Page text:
Welcome to the last ten days of July, St. Louis Cardinals fans. A time where MLB teams wheel and deal, setting themselves up for a long playoff run-or an endless future of success. Sometimes, it can be both, but it's rare. The Chicago Cubs saw a need and dealt from their deep stock of minor league talent on July 13 to acquire Chicago White Sox pitcher Jose Quintana. And then the Sox dealt Todd Frazier to the Yankees for more young talent.

It's time for John Mozeliak to recognize the moveable talent he has in house, and find a team to work with. And I'm not talking about Matt Carpenter, who has become the whipping boy for Cardinal Nation this week. While he isn't the great Cardinal fans want him to be, Carpenter still provides too much value to be dealt. Tommy Pham is having a great season, but will teams take bets on his fragile health. Jedd Gyorko has a big bat, versatile glove, manageable contract, but all of those make him too valuable to deal away. Michael Wacha is having a great month, but teams know too much about his scapula injury.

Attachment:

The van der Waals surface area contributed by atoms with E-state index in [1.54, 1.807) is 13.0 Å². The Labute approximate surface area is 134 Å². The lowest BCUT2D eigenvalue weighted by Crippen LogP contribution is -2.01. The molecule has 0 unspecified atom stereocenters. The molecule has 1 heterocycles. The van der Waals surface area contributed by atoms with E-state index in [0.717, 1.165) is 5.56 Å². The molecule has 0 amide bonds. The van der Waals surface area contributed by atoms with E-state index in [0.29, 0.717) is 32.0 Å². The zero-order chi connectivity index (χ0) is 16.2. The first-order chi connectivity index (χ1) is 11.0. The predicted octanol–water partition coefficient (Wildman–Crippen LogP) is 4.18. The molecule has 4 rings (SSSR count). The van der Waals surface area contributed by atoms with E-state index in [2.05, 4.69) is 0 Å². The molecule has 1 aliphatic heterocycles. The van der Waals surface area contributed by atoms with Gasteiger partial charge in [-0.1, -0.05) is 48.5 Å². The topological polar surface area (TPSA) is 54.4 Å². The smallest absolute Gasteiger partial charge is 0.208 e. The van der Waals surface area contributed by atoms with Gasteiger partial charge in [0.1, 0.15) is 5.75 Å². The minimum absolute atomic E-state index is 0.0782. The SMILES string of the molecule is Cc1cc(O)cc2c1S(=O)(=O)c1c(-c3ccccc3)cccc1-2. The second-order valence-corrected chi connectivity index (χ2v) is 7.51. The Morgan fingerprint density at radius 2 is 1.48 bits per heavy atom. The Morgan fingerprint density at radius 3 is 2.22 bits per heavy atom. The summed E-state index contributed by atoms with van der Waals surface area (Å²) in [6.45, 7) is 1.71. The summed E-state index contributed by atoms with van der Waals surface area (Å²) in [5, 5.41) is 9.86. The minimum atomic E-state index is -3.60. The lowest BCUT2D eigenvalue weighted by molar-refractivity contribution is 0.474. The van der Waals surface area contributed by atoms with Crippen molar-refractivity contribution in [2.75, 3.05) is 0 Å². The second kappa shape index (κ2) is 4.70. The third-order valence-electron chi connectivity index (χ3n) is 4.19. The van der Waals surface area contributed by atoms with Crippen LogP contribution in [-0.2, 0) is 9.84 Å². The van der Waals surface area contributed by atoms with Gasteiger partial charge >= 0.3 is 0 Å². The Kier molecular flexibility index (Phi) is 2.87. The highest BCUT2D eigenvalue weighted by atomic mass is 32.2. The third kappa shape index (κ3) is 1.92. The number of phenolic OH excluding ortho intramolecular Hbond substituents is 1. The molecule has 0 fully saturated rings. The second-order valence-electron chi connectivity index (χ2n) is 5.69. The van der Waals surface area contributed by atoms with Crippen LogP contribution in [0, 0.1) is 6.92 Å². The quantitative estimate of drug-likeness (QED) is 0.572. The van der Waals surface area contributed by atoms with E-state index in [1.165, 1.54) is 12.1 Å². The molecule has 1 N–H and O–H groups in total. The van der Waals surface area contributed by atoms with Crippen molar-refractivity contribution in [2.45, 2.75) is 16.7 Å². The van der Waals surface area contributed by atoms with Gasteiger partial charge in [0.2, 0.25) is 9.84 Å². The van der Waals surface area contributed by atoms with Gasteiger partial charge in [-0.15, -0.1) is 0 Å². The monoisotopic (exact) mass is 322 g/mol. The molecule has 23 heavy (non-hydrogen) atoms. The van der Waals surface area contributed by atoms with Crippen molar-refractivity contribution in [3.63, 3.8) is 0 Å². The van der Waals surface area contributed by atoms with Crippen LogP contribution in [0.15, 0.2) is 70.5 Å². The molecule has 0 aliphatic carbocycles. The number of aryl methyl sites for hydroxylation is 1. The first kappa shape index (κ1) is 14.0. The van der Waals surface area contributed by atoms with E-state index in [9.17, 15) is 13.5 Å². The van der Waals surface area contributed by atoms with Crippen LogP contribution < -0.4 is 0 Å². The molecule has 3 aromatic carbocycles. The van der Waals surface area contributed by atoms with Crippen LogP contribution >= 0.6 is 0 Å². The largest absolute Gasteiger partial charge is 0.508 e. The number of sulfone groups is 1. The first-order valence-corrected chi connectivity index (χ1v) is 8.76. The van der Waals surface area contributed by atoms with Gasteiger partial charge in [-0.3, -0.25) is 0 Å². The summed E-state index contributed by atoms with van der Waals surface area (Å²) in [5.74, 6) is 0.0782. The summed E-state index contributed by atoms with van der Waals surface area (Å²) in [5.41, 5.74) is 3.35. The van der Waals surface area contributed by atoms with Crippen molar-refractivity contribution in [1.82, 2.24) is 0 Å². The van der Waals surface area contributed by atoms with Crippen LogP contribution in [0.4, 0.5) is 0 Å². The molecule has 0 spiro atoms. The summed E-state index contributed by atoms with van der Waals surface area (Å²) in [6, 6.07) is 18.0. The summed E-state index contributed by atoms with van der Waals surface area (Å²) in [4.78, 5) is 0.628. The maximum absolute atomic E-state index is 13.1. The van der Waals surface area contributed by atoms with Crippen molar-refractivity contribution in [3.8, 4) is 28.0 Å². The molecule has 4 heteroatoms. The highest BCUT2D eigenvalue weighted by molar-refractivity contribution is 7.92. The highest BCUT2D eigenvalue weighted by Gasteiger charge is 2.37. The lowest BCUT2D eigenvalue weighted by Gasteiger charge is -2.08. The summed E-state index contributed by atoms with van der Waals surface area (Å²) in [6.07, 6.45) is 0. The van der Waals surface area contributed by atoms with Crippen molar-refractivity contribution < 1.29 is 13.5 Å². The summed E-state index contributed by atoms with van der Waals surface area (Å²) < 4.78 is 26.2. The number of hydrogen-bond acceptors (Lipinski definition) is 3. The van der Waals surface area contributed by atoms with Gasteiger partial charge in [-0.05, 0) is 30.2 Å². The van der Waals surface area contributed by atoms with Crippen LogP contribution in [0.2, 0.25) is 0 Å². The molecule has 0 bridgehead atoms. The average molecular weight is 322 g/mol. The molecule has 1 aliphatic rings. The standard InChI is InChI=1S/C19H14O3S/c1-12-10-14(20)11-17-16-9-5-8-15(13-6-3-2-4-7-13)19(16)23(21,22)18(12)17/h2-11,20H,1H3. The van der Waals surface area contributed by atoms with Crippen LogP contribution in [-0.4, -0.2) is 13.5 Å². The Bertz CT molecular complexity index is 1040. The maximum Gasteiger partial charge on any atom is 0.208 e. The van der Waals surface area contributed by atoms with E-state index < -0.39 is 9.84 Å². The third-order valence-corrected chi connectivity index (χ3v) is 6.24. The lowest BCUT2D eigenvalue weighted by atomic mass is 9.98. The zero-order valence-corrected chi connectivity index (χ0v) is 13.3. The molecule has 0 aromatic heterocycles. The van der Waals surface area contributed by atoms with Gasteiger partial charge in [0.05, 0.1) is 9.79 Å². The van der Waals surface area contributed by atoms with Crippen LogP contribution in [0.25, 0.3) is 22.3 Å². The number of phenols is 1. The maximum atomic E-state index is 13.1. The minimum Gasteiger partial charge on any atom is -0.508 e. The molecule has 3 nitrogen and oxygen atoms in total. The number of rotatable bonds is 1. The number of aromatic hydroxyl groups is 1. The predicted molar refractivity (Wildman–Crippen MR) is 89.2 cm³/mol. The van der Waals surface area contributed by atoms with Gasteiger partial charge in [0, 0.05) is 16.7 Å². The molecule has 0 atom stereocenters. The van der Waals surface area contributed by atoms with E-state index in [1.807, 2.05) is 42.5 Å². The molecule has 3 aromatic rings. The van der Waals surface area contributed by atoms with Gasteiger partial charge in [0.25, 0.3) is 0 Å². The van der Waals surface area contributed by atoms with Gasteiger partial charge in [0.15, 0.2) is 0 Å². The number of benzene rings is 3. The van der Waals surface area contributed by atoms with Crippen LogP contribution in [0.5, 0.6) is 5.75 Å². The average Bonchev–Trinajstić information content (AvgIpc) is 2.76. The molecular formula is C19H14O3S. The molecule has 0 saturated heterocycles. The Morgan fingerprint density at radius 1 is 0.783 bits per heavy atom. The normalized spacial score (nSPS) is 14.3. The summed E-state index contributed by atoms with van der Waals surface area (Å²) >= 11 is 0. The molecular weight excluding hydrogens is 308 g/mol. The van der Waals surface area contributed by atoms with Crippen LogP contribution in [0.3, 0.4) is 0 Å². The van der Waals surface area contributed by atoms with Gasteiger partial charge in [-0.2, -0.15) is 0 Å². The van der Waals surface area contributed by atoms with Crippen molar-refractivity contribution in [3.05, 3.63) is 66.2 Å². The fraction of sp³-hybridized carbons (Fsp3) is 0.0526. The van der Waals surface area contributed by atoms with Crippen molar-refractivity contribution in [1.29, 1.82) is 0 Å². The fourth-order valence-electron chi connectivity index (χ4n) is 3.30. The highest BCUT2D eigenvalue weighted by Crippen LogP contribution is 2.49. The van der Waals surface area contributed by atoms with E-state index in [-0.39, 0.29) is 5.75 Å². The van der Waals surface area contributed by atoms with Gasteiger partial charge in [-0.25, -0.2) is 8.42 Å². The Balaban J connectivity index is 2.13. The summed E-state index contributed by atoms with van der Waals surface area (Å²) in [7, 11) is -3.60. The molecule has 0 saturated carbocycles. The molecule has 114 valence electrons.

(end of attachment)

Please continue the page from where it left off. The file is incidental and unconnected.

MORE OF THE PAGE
After all, it's a pitcher needy market at the moment, and that leaves two Cardinals front and center to trade: starting pitcher Lance Lynn and all purpose reliever Trevor Rosenthal. I don't expect both of these guys to be Cardinals on August 1.

The timing couldn't be more perfect for a deal. Lynn came into today's start having not allowed an earned run since July 4 against the Miami Marlins. He had shut down the New York Mets and Pittsburgh Pirates for 13.1 innings, and has won three of his last four starts. The worry over his innings and effectiveness post-Tommy John Surgery have subsided into a newfound bliss over the arrival of the old Lance.

The velocity may not be be as high as it once was (via Brooks Baseball, mph down to 92 from 94), but the adjustment has forced Lynn to become an even better all around pitcher. In an ordinary season, Lance Lynn throws his four seam fastball 58-62 percent of the time; in 2017, he's only thrown it 48 percent of the time max. The cutter and sinker have gotten more usage this season, with Lynn mixing and matching.